You’ll have to pardon the jankiness of the image below, here. I am still trying to sort out this whole iPad thing, and, I dunno, fingerpainting is a little tougher than I expected. Anyway.
Last night I happened to catch the “Best of Both Worlds” two-parter episode of Star Trek: The Next Generation and it caught me by surprise. I haven’t seen an episode of TNG in quite a while, and I didn’t realize just how very ’80s the visual design was. Late ’80s, sure, but definitely of its time, in retrospect. It seemed so futuristic back in the day, but now all I can see is feathered hair and terrible pastel color schemes. TNG looks as dated today as the original series looked when TNG debuted. And that is weird and alarming and makes me feel very old.
I mentioned as much on Twitter, which elicited a curious batch of responses: Everyone assumed I was talking about the visual effects and went to bat to defend the model work. The model work is fine, though! A nicely-shot miniature will always look more convincing and more alive than a CG rendering, and that’s certainly the case with TNG. Some of the other visual effects were pretty iffy, like the way the attack on the Borg cube appeared to have been executed entirely with 4th of July sparklers, but the little tiny fake ships, at least, were really quite nice.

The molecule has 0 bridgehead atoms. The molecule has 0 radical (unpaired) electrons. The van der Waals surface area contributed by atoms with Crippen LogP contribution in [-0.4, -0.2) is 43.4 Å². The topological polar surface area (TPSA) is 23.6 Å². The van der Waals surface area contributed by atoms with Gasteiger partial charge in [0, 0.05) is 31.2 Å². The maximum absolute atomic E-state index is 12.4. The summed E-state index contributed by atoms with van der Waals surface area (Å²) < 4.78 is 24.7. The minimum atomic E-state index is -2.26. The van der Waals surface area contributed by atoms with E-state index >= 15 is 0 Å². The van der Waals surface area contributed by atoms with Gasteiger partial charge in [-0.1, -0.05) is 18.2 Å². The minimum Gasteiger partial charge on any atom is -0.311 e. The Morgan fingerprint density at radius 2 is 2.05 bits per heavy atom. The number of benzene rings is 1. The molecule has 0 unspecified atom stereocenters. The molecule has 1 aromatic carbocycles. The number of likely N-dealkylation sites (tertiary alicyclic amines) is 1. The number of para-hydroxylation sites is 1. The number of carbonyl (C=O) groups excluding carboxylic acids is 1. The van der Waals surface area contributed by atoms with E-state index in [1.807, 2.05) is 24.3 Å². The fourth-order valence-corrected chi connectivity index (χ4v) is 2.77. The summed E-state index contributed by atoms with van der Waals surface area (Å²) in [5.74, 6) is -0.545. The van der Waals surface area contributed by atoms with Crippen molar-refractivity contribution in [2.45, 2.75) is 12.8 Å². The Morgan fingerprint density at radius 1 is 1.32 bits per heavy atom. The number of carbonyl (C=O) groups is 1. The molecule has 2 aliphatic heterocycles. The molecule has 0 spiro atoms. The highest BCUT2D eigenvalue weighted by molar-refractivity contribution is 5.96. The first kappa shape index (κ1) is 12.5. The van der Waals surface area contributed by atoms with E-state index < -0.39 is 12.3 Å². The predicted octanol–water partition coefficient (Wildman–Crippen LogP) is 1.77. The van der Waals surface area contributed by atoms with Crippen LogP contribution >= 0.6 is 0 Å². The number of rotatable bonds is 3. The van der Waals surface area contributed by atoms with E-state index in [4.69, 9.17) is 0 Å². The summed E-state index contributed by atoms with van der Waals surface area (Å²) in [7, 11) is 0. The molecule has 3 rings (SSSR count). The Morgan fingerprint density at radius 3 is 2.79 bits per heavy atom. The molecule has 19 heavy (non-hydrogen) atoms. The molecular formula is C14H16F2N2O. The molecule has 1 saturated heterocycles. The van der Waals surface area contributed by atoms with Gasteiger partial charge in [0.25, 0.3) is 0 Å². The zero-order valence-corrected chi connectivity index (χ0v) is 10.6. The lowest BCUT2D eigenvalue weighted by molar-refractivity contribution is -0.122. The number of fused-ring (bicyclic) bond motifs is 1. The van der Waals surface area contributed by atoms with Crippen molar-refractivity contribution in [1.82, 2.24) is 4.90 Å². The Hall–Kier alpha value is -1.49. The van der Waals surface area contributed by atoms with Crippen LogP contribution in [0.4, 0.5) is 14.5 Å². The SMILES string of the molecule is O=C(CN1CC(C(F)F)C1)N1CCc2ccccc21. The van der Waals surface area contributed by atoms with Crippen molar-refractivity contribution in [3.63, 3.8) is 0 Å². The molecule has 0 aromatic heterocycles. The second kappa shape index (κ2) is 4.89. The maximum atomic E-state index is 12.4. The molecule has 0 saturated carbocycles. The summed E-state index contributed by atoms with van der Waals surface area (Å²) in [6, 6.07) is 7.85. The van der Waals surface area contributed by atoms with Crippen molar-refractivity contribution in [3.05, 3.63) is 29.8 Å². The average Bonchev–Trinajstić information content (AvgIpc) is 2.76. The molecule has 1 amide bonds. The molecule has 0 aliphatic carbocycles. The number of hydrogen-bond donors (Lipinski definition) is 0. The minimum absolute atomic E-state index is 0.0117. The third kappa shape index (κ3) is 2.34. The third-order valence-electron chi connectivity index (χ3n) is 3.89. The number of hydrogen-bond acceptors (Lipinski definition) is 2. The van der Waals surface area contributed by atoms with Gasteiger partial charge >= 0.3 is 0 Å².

No, the ships were fine. The people, though… they were somewhat less than fine. Even disregarding some of the more egregiously terrible wardrobe decisions, like anything ever worn on-set by Marina Sirtis, TNG has a datedly flat and distressingly out-of-date visual aesthetic that places it firmly in the realm of late ’80s/early ’90s TV design, just as Captain Kirk and his ship full of ultra-saturated primary colors and silly triangular sideburns (and, yes, all those analog knobs) place his exploits smack-dab in the ’60s. And no doubt modern Trek will prove to have its own contemporary quirks that’ll make it look perfectly dated 25 years down the line.
That rainbow tunic of Wesley Crusher’s, though? That’ll never go out of style.